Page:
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Hook, Line and Sinker

Last year the Oxford English Dictionary added a slew of new words to its range, with ‘YOLO’, ‘Biatch’ and ‘Clickbait’ amongst them.

The first two words are an apt representation of the types of slang popularly used throughout 2016 (which have already been swiftly replaced by the likes of ‘Savage’, ‘Extra’ and ‘Melt’ thanks to ITV’s Love Island).

However, the latter is an official confirmation of an online phenomenon which continues to infiltrate our newsfeeds and browsing history.

The Oxford English Dictionary states the definition of Clickbait as: “online content whose main purpose is to attract attention and encourage visitors to click on a link to a particular web page”.

For most of us, we already know tbrowser-1867049_1280he definition of Clickbait as we view it countless times a day, not only across our social media networks in conjunction with the concerning rise of ‘fake news’, but also more surprisingly on official and respectable news websites.

Although we are conscious to the presence of Clickbait and its misleading aims, does it actually stop us from clicking on the link to discover, if for once, the sensationalist headline does live up to its promise and deliver the juicy content we crave?

Of course it doesn’t, and that’s why Clickbait continues its menacing upward spiral. However, whilst it may initially appear as an amateur, under-hand tactic that threatens the credibility of journalism, a range of semantic and cognitive tools are actually being used.

Latest research, by the University of Pennsylvania, discovered that emotional arousal lies at the heart of Clickbait’s success. Following the age-old principle of ‘if it bleeds it leads’, Clickbait headlines rely on the activation of strong emotional responses which make clicking the link irresistible.

This is why headlines such as ‘14-year-old girl stabbed her little sister 40 times, police say. The reason why will shock you’ (taken from CNN’s official website) render us unable to resist clicking through to read the article, time and time again.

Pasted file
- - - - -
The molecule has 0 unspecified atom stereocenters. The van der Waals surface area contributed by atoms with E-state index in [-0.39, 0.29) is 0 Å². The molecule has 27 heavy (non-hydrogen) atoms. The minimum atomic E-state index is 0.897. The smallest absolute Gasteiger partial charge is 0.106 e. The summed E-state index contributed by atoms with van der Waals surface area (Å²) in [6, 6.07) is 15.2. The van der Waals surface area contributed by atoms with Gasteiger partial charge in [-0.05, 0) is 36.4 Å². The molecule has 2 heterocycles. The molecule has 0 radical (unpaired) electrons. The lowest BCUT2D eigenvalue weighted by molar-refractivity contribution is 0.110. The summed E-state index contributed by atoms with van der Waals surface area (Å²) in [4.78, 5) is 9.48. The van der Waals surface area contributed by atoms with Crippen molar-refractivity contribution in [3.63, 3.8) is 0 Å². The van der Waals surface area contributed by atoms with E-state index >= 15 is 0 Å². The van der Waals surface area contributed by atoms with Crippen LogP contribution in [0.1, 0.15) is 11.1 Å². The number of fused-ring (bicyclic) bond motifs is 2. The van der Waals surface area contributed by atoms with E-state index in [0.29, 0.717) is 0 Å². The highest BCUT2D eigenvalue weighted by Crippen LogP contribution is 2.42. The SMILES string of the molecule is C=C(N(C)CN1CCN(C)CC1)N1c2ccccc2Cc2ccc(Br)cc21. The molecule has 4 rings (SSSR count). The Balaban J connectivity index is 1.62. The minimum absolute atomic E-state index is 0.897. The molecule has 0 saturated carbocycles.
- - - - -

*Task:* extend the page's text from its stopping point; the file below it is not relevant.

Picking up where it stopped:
Behavioural scientists also believe that another cognitive reason is at play, which is simply – age-old curiosity. The need to discover why a teenage girl may have murdered her little sister becomes a physical emotional need that will only be fulfilled once the link has been clicked.

This, along with more comical headlines such as ‘This is why you shouldn’t try to outrun a bear’, (a real headline from news website Digg), relies on what social scientist, George Loewenstein, dubs the ‘information-gap’ theory.

Loewenstein believes this occurs when readers identify a difference between “what we know and what we want to know”, prompting emotional consequences such as deprivation, which are eliminated or reduced once curiosity has been satisfied.

Although there are a range of semantic tactics lying at the heart of Clickbait, its presence across online content continues to frustrate social media users on a desperate search for authentic content.

Whilst it continues to capture our attention for the moment, it’s only a matter of time before we slip through Clickbait’s obvious net and fall into the hands of yet another attention-grabbing tactic.

If you’d like more information on how HROC can help you create engaging and effective content without the need for Clickbait, please give us a call on 0121 454 9707 or email gary.hebblethwaite@hroc.co.uk